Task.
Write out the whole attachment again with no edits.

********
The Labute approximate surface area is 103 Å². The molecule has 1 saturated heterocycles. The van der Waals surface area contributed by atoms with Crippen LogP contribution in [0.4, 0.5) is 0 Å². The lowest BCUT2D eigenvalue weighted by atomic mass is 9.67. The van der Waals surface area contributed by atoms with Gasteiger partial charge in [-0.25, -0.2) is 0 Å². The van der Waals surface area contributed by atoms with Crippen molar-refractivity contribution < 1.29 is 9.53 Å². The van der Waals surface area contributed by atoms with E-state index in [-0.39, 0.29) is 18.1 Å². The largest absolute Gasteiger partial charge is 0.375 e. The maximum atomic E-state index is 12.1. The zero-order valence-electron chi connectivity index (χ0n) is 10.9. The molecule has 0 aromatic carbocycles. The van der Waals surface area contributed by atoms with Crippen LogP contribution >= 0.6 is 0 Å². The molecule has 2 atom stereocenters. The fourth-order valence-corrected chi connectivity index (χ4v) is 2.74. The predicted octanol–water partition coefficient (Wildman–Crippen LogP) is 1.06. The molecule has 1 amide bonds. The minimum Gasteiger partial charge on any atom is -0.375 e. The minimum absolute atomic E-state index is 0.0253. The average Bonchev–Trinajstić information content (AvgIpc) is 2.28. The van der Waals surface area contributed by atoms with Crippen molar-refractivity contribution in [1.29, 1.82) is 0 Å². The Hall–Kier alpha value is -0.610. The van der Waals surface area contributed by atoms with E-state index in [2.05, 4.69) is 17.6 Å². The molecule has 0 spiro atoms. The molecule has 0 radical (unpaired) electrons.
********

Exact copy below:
The Labute approximate surface area is 103 Å². The molecule has 1 saturated heterocycles. The van der Waals surface area contributed by atoms with Crippen LogP contribution in [0.4, 0.5) is 0 Å². The lowest BCUT2D eigenvalue weighted by atomic mass is 9.67. The van der Waals surface area contributed by atoms with Gasteiger partial charge in [-0.25, -0.2) is 0 Å². The van der Waals surface area contributed by atoms with Crippen molar-refractivity contribution < 1.29 is 9.53 Å². The van der Waals surface area contributed by atoms with E-state index in [-0.39, 0.29) is 18.1 Å². The largest absolute Gasteiger partial charge is 0.375 e. The maximum atomic E-state index is 12.1. The zero-order valence-electron chi connectivity index (χ0n) is 10.9. The molecule has 0 aromatic carbocycles. The van der Waals surface area contributed by atoms with Crippen LogP contribution >= 0.6 is 0 Å². The molecule has 2 atom stereocenters. The fourth-order valence-corrected chi connectivity index (χ4v) is 2.74. The predicted octanol–water partition coefficient (Wildman–Crippen LogP) is 1.06. The molecule has 1 amide bonds. The minimum Gasteiger partial charge on any atom is -0.375 e. The minimum absolute atomic E-state index is 0.0253. The average Bonchev–Trinajstić information content (AvgIpc) is 2.28. The van der Waals surface area contributed by atoms with Crippen molar-refractivity contribution in [1.29, 1.82) is 0 Å². The Hall–Kier alpha value is -0.610. The van der Waals surface area contributed by atoms with E-state index in [2.05, 4.69) is 17.6 Å². The molecule has 0 spiro atoms. The molecule has 0 radical (unpaired) electrons.